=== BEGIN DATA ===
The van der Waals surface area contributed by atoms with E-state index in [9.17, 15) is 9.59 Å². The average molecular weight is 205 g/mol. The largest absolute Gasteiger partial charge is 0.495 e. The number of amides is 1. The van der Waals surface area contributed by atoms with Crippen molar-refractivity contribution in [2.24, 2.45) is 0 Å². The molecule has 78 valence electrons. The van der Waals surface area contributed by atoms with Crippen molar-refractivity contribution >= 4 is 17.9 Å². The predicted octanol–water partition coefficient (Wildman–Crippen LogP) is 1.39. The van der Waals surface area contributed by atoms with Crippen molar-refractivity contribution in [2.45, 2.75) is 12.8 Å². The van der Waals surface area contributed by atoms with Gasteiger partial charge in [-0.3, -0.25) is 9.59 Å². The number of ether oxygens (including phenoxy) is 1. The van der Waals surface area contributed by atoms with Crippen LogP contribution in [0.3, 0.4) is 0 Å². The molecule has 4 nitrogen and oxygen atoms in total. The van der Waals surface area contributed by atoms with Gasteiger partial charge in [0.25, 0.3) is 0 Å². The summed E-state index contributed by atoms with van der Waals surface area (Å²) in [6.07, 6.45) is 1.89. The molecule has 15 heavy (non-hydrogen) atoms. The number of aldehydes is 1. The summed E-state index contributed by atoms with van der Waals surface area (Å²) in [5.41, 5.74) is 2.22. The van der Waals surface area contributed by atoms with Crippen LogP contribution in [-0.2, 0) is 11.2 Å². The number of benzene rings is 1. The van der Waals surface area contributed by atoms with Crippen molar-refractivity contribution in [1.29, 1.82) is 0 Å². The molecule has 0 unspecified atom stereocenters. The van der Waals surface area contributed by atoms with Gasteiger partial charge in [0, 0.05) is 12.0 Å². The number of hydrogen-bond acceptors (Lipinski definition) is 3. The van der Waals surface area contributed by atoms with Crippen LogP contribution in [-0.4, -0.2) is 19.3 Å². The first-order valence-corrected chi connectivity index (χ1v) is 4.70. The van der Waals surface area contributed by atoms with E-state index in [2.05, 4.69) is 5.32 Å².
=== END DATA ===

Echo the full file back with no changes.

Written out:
The van der Waals surface area contributed by atoms with E-state index in [9.17, 15) is 9.59 Å². The average molecular weight is 205 g/mol. The largest absolute Gasteiger partial charge is 0.495 e. The number of amides is 1. The van der Waals surface area contributed by atoms with Crippen molar-refractivity contribution in [2.24, 2.45) is 0 Å². The molecule has 78 valence electrons. The van der Waals surface area contributed by atoms with Crippen molar-refractivity contribution >= 4 is 17.9 Å². The predicted octanol–water partition coefficient (Wildman–Crippen LogP) is 1.39. The van der Waals surface area contributed by atoms with Crippen molar-refractivity contribution in [2.45, 2.75) is 12.8 Å². The van der Waals surface area contributed by atoms with Gasteiger partial charge in [-0.3, -0.25) is 9.59 Å². The number of ether oxygens (including phenoxy) is 1. The van der Waals surface area contributed by atoms with Crippen LogP contribution in [0.3, 0.4) is 0 Å². The molecule has 4 nitrogen and oxygen atoms in total. The van der Waals surface area contributed by atoms with Gasteiger partial charge in [0.25, 0.3) is 0 Å². The summed E-state index contributed by atoms with van der Waals surface area (Å²) in [6.07, 6.45) is 1.89. The molecule has 15 heavy (non-hydrogen) atoms. The number of aldehydes is 1. The summed E-state index contributed by atoms with van der Waals surface area (Å²) in [5.41, 5.74) is 2.22. The van der Waals surface area contributed by atoms with Crippen LogP contribution in [-0.2, 0) is 11.2 Å². The number of benzene rings is 1. The van der Waals surface area contributed by atoms with Crippen molar-refractivity contribution in [1.29, 1.82) is 0 Å². The molecule has 0 unspecified atom stereocenters. The van der Waals surface area contributed by atoms with Gasteiger partial charge in [0, 0.05) is 12.0 Å². The number of hydrogen-bond acceptors (Lipinski definition) is 3. The van der Waals surface area contributed by atoms with Crippen LogP contribution in [-0.4, -0.2) is 19.3 Å². The first-order valence-corrected chi connectivity index (χ1v) is 4.70. The van der Waals surface area contributed by atoms with E-state index in [2.05, 4.69) is 5.32 Å².